Music in Theory #1 Polyrhythmic Exercise (5/4 over 4/4)

I feel like this is going to be a new series of specific posts where I just talk about music theory, different exercises and things that i’ve thought up that may shed light on something or somethings that musicians are either struggling with or else it’s a completely new subject to them or opens a completely different door to them musically. If I can inspire my fellow musicians as much as they inspire me, then I can die happy.

so here goes.

Lesson 1 in the aptly named: Music in Theory

The 5/4 4/4 Polyrhythmic Exercise

ok so first up. what is a polyrhythm? what is a polymeter? are they related? did they go to school together? are they sleeping together?

A polyrhythm is effectively different rhythms happening in the same bar, they are simultaneous and line up, starting and finishing at the same time. a polymeter however is when different instruments play in different meters and come in and out of synchronization with eachother.

We’re only going to worry about polyrhythms right now though. so the exercise will consist of 2 rhythms that will start and finish with eachother just to show how a polyrhythm works.

before we progress, hit play on this link so you can listen to the track. I’ll begin to break it down in the next section.

5/4 4/4 Polyrhythm


ok so, the first 9 bars. 9 is a bit excessive, i’m sorry.

So, for 9 bars we just have our fictional drummer, lets call him Rupert, just setting a feel with the kick and the snare at a nice, balanced and slow tempo. No hi hats, just the kick on beat 1 and the snare hitting on beat 3
For the second set of 9 bars, we have a 5/4 feel, 5 crotchet beats in a bar. But the kick and snare do not change tempo. written as 5/4, the Kick is still on beat 1, but the snare hit has now shifted to the second 8th note, or the ‘And’ of beat 3. The hi hats are holding the 5/4 feel and landing on beat 2,3,4 and 5.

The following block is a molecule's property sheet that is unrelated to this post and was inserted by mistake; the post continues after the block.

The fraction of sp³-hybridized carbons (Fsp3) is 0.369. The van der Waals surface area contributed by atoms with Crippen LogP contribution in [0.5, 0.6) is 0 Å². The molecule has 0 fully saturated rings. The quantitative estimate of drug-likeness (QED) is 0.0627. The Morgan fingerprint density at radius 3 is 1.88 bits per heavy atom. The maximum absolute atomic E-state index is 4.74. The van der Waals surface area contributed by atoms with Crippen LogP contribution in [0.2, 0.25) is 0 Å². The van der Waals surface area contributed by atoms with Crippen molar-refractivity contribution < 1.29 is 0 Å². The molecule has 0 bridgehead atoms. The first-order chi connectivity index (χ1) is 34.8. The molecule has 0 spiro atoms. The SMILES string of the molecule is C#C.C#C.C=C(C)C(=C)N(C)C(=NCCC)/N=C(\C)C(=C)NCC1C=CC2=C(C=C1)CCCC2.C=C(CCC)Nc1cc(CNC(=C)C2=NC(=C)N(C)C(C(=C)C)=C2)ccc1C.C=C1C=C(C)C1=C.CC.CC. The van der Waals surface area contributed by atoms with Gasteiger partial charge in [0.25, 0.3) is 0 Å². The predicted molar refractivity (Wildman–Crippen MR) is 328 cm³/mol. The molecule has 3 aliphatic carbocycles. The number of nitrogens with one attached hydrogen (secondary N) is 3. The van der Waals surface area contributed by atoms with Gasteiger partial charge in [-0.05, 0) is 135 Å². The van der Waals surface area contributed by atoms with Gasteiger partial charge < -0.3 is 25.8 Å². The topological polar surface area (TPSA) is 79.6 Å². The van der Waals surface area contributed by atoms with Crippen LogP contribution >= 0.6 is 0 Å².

And finally, for the last set of 9 bars, Rupert kicks things up a notch, and the Hi hats speed up to a straight 8th feel in 4/4 again.

Since we’ve returned to 4/4 feel. the snare has reverted itself back to beat 3. The Kick and the snare have not changed tempo since the very beginning.

In Keeping the same tempo, the kick and the snare have slipped in and out of a different feel. although the second set of 9 bars feel and sound like they are 5/4. they can easily be written as 4/4 with the hi hats written as quintuplets (5 crotchet notes in the space of 4). Resulting in Rupert’s funky polyrhythm.

Additional Notes & How this was achieved

For musicians and producers who wish to replicate the above polyrhythm track, or anyone who is just curious how to move a metronome from a 5/4 feel to a 4/4 feel while maintaining the same kick and snare position/tempo, the breakdown of the track is as follows:

The metronome I use doesnt allow subdivisions so for 5/4 and 4/4 respectively, if i want to use an 8th note feel I need to make them 10/8 and 8/8 respectively.
Starting with the 10/8 beat, the Kick is on beat 1 and the Snare holds out until beat 6. the tempo for this is 286bpm.
In order to convert the 10/8 @ 286bpm to a 4/4 feel, you divide the tempo by it’s present meter and mutiply it by the one you wish to change it to.

So, 286 /5 = 57.2

multiply that by 4 and you have 228.8, so 229bpm is the metronome mark for the 4/4 section.

I hope you found this useful and as always, Thanks for reading and let me know in the comments if there is anything you want me to cover next time.


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